IT’S not just the hot weather or the rain or the sheer drudgery of the job that make motorcycle taxi drivers occasionally grumpy. As is pointed out in our story this month on Bangkok’s two-wheel taxis, the drivers have to ‘buy’ their jobs in the form of a vest that distinguishes them from other motorcyclists and allows them to pick up passengers. The fee they have to pay for that all-important piece of clothing can be as much as 140,000 (and sometimes even more) for the privilege of driving up and down a few streets, day and night, in return for 10-20 baht a ride. That’s one heck of an expensive vest.
THE catastrophic collapse of LM Investment Management (LMIM) in Australia continues to send shockwaves through Thailand’s expatriate community, some of whom have lost their life’s savings in the scheme and now face a future of monumental uncertainty. Months after being told their investments were to all intents and purposes worthless, many are still reeling from the shock, unsure whether to blame LM for the failure, the
independent financial advisers who sold them the fund or the regulators back in Australia for their negligence in safeguarding investors’ money. Or themselves for being overly trusting.
Certainly LM and its head honcho Peter Drake must shoulder much of the responsibility for the collapse of the fund – poor management, unrealistic returns on investment forecast and some questionable loans to its senior personnel. One must also raise the possibility that it increased its commissions in the latter stages of an inevitable collapse in a last-minute attempt to rescue the company. This is speculation only, but the high returns it paid for a while had echoes of a classic ponzi scheme.
The role of the IFAs is extremely contentious as well. Some investors are amazingly charitable, saying they were only doing their job, selling what they believed was a sound investment;others, however, are far less understanding, insisting that no diligence was carried out, the IFAs were interested only in their commissions and none raised a warning flag when LM’s problems began to emerge. To illustrate their ineptitude, or shameless greed, some of these advisers were offering LM funds just days before going into administration. They in turn are pointing fingers at the Australian regulatory system, which they claim has not only failed in its responsibilities but also done irreparable damage to the country’s image as a safe haven for investors.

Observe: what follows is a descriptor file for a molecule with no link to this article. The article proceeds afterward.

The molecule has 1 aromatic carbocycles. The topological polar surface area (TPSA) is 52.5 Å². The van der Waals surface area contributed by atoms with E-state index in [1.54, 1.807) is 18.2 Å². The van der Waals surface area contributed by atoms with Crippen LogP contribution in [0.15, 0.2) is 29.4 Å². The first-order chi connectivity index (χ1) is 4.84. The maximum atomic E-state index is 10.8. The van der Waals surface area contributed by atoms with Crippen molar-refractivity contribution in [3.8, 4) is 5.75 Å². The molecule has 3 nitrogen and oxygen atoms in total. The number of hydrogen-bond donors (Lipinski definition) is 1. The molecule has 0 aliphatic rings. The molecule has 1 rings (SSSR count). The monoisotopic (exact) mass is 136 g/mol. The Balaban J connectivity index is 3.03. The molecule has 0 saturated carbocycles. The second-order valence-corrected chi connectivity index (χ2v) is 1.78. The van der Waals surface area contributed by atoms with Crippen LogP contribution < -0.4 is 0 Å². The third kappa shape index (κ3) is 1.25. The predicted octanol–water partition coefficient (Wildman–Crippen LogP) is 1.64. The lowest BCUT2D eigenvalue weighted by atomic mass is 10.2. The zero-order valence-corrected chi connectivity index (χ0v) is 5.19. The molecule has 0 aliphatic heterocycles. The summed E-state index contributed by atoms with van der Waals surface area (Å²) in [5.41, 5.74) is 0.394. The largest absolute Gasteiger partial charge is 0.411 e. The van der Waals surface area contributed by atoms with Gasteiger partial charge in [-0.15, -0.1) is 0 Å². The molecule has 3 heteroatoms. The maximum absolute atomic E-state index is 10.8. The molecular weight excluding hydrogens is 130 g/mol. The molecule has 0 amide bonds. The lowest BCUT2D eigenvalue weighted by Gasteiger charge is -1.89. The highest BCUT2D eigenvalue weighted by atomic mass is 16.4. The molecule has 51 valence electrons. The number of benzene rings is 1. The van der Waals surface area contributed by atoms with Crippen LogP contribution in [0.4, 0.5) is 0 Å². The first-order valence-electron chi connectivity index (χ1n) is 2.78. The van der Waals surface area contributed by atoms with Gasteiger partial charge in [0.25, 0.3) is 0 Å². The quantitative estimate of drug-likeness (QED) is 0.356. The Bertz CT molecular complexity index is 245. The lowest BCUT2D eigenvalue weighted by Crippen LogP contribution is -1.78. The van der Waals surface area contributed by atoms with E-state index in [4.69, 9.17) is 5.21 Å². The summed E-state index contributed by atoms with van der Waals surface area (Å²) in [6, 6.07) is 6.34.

Can the investors themselves take any blame? Of course not. Many of LM’s victims were conservative, a little naive and wholly reliant on IFAs for financial advice. The fall-out from this fiasco is huge and industry-changing. It’s also desperately sad, with scores of people left shocked, penniless and with virtually no means to recover. As for the IFAs, there’s already evidence that a shake-out has begun, with some of these so-called financial advisers fleeing the scene to escape potential legal battles, their pockets full and with every intention of repeating their dubious business practices elsewhere.